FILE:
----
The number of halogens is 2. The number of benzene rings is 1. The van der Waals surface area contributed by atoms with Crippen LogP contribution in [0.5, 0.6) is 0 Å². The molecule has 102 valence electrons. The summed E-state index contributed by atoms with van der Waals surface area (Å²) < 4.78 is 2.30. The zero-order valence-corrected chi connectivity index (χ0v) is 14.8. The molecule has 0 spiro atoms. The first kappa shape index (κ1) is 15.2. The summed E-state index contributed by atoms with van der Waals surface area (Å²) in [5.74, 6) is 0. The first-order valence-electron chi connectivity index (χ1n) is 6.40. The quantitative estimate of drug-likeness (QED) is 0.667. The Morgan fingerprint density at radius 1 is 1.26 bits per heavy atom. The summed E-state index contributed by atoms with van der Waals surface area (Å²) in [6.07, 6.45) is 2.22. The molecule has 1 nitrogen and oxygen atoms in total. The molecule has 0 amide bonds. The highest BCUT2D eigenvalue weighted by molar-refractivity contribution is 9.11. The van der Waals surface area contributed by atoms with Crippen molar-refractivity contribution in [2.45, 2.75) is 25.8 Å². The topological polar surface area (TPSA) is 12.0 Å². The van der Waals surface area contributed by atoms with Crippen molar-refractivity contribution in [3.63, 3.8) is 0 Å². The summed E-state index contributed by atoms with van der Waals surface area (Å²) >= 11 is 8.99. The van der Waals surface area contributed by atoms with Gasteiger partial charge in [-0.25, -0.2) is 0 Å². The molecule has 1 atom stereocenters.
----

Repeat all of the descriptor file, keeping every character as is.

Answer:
The number of halogens is 2. The number of benzene rings is 1. The van der Waals surface area contributed by atoms with Crippen LogP contribution in [0.5, 0.6) is 0 Å². The molecule has 102 valence electrons. The summed E-state index contributed by atoms with van der Waals surface area (Å²) < 4.78 is 2.30. The zero-order valence-corrected chi connectivity index (χ0v) is 14.8. The molecule has 0 spiro atoms. The first kappa shape index (κ1) is 15.2. The summed E-state index contributed by atoms with van der Waals surface area (Å²) in [5.74, 6) is 0. The first-order valence-electron chi connectivity index (χ1n) is 6.40. The quantitative estimate of drug-likeness (QED) is 0.667. The Morgan fingerprint density at radius 1 is 1.26 bits per heavy atom. The summed E-state index contributed by atoms with van der Waals surface area (Å²) in [6.07, 6.45) is 2.22. The molecule has 1 nitrogen and oxygen atoms in total. The molecule has 0 amide bonds. The highest BCUT2D eigenvalue weighted by molar-refractivity contribution is 9.11. The van der Waals surface area contributed by atoms with Crippen molar-refractivity contribution in [2.45, 2.75) is 25.8 Å². The topological polar surface area (TPSA) is 12.0 Å². The van der Waals surface area contributed by atoms with Crippen molar-refractivity contribution in [3.63, 3.8) is 0 Å². The summed E-state index contributed by atoms with van der Waals surface area (Å²) >= 11 is 8.99. The van der Waals surface area contributed by atoms with Gasteiger partial charge in [-0.25, -0.2) is 0 Å². The molecule has 1 atom stereocenters.